Maria2.jpg
Created for the Asylum Jam, a 48-hour game development project, in 2016, the game feels a bit short- but what it does with that time has some gravitas. While Maria’s lot in life feels excessively disparate with the rapid description to set the game up, the empathy involved in the few choices of the novel got me thinking, and I was a bit surprised about what I was choosing by the end. The most striking part of the whole game lies in the visual presentation. Everything has a black-and-white minimalistic style to it with pops of two distinctive colors that feel more prominent as the story progresses.


Conclusion: The game feels like it could have been more effective as a longer novel, but it makes the most of its time and has some really interesting ideas. It’s well worth taking a half an hour and checking out.

SearchParty1.jpgThe Search Party That Never Came
Dizlen
2019
Stealth Survival Horror
Run Time: 15-30 Minutes
URL: https://dizlen.itch.io/the-search-party-that-never-came

Being a Final Girl or Guy in a slasher film is probably a bit tough. No one can help you, there’s a seemingly unstoppable murderer stalking you, and escape feels so close but so far. Slip up once, though, and that’s all it takes for you to wind up on the wrong side of a sharp object.

SearchParty2.jpg
This is the situation you’re thrown into in
The Search Party That Never Came. There is no real plot to speak of, but your objective as a would-be victim finding themselves in a warehouse district of sorts is to escape from a chuckling madman with a chainsaw as he searches the area for you. While the game starts out with a bit of a jump scare, it actually does a bit more with environmental lighting and sound effects to create tension as you try to figure out how to escape than I expected it to. It’s a bit rough graphically and design-wise, but seeing as it was a university project by the creator, Search Party feels like a passion project hearkening back to the early Playstation horror library and the few technical missteps are more charming than annoying, as they could have been.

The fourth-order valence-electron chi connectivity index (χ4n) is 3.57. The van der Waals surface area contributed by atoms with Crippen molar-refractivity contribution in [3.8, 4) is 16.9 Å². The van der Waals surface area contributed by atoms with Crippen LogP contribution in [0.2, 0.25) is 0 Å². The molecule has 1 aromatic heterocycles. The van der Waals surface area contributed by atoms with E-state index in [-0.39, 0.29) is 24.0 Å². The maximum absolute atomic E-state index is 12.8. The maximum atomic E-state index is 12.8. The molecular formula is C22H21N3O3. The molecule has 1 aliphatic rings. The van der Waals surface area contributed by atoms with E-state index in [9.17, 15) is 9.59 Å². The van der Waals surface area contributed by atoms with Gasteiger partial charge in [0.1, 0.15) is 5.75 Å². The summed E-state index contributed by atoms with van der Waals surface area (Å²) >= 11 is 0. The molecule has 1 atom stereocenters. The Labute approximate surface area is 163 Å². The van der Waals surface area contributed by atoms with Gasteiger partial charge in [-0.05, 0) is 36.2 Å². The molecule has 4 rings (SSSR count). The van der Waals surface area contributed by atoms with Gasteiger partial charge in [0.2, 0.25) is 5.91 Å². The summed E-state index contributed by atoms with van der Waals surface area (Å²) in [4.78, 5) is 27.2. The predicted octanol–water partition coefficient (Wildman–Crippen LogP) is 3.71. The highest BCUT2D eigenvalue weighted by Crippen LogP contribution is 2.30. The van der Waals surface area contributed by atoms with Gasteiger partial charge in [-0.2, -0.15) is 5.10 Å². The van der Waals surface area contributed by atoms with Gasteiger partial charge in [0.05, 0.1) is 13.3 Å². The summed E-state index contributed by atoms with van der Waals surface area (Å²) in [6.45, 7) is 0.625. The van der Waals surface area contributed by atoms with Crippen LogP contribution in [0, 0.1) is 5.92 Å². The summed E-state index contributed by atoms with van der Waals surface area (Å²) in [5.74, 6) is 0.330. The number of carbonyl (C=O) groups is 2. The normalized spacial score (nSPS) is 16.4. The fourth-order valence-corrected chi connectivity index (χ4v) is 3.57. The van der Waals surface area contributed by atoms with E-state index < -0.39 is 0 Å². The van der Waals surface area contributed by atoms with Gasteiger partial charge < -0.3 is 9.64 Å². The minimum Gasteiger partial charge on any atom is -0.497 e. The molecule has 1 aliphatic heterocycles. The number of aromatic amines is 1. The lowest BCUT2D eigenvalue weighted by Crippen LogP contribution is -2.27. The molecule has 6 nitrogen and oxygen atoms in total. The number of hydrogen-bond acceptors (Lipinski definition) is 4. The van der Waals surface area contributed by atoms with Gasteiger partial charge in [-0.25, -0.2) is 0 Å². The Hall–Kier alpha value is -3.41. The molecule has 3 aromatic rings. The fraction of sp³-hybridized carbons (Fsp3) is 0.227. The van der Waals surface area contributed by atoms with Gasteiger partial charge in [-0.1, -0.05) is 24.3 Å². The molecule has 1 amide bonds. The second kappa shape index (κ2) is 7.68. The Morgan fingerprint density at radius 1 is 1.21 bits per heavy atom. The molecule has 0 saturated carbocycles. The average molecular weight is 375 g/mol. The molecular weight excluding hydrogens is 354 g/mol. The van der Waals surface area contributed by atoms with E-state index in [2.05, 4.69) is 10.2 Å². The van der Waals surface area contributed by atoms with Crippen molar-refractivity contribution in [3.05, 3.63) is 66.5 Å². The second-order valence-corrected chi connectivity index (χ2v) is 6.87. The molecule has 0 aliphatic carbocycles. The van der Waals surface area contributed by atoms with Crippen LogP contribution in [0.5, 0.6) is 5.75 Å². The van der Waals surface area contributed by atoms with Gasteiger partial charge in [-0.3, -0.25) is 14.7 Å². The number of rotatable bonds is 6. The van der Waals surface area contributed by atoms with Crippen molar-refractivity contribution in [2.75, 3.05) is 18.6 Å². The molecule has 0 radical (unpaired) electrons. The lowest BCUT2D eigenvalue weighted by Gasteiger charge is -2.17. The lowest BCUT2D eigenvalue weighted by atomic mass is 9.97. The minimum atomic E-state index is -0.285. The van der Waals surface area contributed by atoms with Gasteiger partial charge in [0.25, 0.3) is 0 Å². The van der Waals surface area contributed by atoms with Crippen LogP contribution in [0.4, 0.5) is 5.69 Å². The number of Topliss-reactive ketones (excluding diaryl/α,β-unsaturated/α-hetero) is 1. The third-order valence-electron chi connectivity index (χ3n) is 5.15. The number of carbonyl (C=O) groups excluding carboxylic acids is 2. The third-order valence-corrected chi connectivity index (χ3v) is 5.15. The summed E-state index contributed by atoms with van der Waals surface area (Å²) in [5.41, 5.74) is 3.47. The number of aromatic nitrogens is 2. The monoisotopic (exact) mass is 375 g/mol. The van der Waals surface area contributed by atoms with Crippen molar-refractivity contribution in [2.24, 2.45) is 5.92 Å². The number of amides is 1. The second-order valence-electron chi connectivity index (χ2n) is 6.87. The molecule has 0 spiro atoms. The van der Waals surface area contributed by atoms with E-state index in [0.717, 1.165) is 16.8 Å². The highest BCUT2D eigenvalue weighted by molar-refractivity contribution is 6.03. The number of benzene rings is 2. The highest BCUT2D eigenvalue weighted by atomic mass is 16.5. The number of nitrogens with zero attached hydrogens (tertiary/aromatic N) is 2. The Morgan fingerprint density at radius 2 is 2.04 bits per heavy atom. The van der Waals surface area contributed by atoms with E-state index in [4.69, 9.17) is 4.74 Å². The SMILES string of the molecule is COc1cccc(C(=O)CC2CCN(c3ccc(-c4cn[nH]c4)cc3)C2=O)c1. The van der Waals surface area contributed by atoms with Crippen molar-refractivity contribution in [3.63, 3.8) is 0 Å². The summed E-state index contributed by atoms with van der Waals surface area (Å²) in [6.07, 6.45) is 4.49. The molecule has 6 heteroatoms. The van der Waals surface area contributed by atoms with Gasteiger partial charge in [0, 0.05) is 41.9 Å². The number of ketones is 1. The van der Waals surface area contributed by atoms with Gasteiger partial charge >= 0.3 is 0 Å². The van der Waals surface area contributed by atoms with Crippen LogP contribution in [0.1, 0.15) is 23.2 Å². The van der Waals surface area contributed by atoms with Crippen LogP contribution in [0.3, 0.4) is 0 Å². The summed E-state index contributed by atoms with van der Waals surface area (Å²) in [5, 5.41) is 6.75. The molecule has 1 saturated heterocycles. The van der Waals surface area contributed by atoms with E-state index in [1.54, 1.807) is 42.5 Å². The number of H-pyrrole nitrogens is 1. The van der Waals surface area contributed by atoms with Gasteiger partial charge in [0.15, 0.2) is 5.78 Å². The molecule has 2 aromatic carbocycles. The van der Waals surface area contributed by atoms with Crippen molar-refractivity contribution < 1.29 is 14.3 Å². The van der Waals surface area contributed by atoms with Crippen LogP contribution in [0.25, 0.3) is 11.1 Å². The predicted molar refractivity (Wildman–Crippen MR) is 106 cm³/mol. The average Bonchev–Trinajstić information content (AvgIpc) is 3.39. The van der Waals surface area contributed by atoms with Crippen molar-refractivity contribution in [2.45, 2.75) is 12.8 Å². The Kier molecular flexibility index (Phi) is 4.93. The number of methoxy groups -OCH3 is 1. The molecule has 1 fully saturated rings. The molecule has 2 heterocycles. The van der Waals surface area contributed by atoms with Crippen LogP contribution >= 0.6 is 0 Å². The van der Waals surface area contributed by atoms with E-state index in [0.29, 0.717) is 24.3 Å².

Conclusion: This won’t leave you scared sleepless after its over, but the amount of potential and a clear love for the designs of the genre make this a pretty neat game to take a dip into, atmospherically and aesthetically.

Emulator1.jpgThe Emulator
T Allen Studios/Studio Snowspot
2018
Adventure Survival Horror
Run Time: ~30 minutes
URL: https://t-allen-studios.itch.io/the-emulator

The night before Halloween, Sean has lined up a dinner with his girlfriend, Sarah, and her parents. He arrives at the house, nervous but ready to spend a night with the Rourke household but as he arrives at the door, something seems… off. The power is out and even though dinner is still steaming on the table, there is no one to be found. It isn’t long before Sean finds a receipt for something from the Deep Web called “The Emulator”. While he isn’t sure what it is exactly, his night stuck in his girlfriend’s house will quickly shine some light on the situation.